A page to donate to the girls’ medical bills and Mariana’s funeral expenses (I can’t believe I had to just write that, so many of us had been pulling for her, I was just hoping against hope): Christina Rave’s Donation Page

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    Tote bags: Nobody cares anymore

    To the marketing teams that think giving me a free tote is going to be why I buy your product, I have to break it to you that you are wrong. I’ve noticed this a lot with magazine subscriptions. “Subscribe for $1 an issue and get a free tote bag!” But it’s just not really a draw anymore. Most people are so inundated with totes they end up throwing them away when they get home from conferences. Or trying to donate them to Goodwill.

    You know, though, if you were dead set on giving away totes as an incentive, one place that would be an excellent choice for tote-giving would be at a grocery store checkout line. You could package the tote with a magazine and signage that said you could get a whole subscription PLUS a tote for a dollar an issue, and people would be interested then. Cos at that point it’s like, I can buy a grocery tote and that’s all I get, or I can buy a tote and get a magazine subscription, too.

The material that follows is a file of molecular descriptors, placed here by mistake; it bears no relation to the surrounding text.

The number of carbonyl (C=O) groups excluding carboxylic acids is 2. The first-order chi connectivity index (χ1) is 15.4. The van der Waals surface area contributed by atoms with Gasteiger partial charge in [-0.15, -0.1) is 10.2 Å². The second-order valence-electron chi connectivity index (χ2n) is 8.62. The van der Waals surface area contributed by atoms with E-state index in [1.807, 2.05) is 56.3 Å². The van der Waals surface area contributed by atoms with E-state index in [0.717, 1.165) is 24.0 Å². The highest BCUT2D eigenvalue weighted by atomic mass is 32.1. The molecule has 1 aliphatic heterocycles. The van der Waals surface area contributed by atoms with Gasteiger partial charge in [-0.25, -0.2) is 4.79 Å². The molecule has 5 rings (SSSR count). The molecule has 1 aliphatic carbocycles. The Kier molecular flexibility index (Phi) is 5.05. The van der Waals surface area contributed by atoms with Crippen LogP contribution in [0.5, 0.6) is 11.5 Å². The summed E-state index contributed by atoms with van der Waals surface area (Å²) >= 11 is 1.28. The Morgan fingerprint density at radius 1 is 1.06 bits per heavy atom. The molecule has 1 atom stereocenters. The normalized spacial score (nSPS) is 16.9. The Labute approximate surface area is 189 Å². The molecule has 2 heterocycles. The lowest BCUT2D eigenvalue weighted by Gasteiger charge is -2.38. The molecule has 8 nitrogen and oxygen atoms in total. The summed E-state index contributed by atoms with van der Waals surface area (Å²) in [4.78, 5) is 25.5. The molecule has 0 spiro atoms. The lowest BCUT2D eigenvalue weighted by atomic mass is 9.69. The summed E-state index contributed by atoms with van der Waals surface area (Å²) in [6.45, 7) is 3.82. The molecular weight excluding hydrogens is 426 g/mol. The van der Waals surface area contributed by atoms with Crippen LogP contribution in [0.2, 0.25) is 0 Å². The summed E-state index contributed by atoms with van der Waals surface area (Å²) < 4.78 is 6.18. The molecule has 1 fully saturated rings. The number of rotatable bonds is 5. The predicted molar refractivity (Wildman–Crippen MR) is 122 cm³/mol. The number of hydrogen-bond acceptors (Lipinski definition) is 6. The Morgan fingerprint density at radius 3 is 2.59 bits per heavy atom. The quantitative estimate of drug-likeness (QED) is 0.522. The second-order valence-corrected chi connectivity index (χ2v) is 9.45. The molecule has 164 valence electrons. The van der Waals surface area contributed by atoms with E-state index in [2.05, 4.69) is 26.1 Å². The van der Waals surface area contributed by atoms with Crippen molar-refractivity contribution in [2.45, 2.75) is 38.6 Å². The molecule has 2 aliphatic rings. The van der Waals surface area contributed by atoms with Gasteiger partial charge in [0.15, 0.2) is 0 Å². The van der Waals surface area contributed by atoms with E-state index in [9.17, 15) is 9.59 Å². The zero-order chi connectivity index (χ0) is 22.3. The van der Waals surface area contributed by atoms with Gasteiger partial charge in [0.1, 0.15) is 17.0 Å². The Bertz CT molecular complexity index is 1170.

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    Gratitude: A Polemic

    Has anyone else had it up to here with everyone talking about how ‘grateful’ they are for everything? And even worse, Oprah and Deepak commanding us to manifest grace through gratitude? I think I’ve had about enough of this trend.

    Who am I even supposed to be grateful TO? The universe? I doubt it cares. God, the Almighty, Creator of Heaven and Earth? Same deal. Dun need anyone’s #blessed nonsense. I get it, when someone does something nice for you, you thank them. Absolutely. But constantly spewing your gratitude for simple things that either 1) would have happened anyway, or B) YOU did, just makes you seem like kind of a ditz.

    I get that this is part of the whole hippie/yoga/embracing positivity movement, but to me, the whole thing feels forced/fake/disingenuous. Just another way for people to show the world how ‘perfect’ they are.

    We may or may not be selling ads and clicks.